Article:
Pedersen also points out that throughout the regulatory process, Vineyard Wind has made changes, including agreeing to expand the distance between turbines and to change their orientation to make Vineyard and future projects nearby more uniform and easy to navigate. Vineyard Wind is also funding ongoing studies of local fisheries, and agreed to compensate fishermen who show they have a financial loss because of the project.
But for New Bedford scalloper Eric Hansen, the mitigations offered and the lengthy regulatory process does not mean developers like Vineyard Wind are taking the concerns of fishermen into account.
Somebody will say, well, will you listen to the fisherman? But that's all it is. It's just a checkbox. They listened. Whether they act on it or not, that's something that's debatable. You have to remember seafood is a renewable resource also, and to displace one renewable resource, which has been proven over centuries with another that has been proven for the last 10 or 20 years. I think should be looked at in a different light.
We understand that it's a new industry. We understand some of the concerns. But this has been an extremely thorough review. Our ultimate goal is to coexist. And therefore, we think it's very important that we now get to the stage where we actually build something and then we can see in real life the impacts.
With a final decision from federal regulators expected within weeks, Vineyard Wind hopes to start construction this fall, with an aim of actually generating energy by 2023.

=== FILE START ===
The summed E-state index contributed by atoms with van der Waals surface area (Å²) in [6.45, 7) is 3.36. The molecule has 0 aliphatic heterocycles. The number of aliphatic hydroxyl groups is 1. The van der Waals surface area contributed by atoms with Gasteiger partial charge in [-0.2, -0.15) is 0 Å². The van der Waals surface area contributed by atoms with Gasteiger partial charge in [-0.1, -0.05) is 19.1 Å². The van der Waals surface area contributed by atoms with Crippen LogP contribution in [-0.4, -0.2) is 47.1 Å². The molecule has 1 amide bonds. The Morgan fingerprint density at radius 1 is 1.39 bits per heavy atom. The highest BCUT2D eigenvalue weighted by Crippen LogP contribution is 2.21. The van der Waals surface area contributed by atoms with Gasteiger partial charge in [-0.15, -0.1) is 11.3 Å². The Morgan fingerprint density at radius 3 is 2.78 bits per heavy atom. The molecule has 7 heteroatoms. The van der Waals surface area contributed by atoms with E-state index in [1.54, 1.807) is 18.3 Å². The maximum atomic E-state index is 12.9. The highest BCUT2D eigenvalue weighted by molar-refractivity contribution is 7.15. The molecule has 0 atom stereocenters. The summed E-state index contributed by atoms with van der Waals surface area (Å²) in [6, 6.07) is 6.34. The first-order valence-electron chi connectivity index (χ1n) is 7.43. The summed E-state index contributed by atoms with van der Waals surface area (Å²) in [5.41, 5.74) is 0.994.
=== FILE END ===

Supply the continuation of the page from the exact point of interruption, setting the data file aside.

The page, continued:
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Ivette Feliciano shoots, produces and reports on camera for PBS NewsHour Weekend. Before starting with NewsHour in 2013, she worked as a one-person-band correspondent for the News 12 Networks, where she won a New York Press Club Award for her coverage of Super Storm Sandy, which ravaged the East Coast in 2012. Prior to that, Ivette was the Associate Producer of Latin American news for Worldfocus, a nationally televised, daily international news show seen on Public Television. While at Worldfocus, Ivette served as the show’s Field Producer and Reporter for Latin America, covering special reports on the Mexican drug war as well as a 5-part series out of Bolivia, which included an interview with President Evo Morales. In 2010, she co-produced a documentary series on New York’s baseball history that aired on Channel Thirteen. Ivette holds a Master’s degree from the Columbia University Graduate School of Journalism, where she specialized in broadcast journalism.
Sam Weber has covered everything from living on minimum wage to consumer finance as a shooter/producer for PBS NewsHour Weekend. Prior joining NH Weekend, he previously worked for Need to Know on PBS and in public radio. He’s an avid cyclist and Chicago Bulls fan.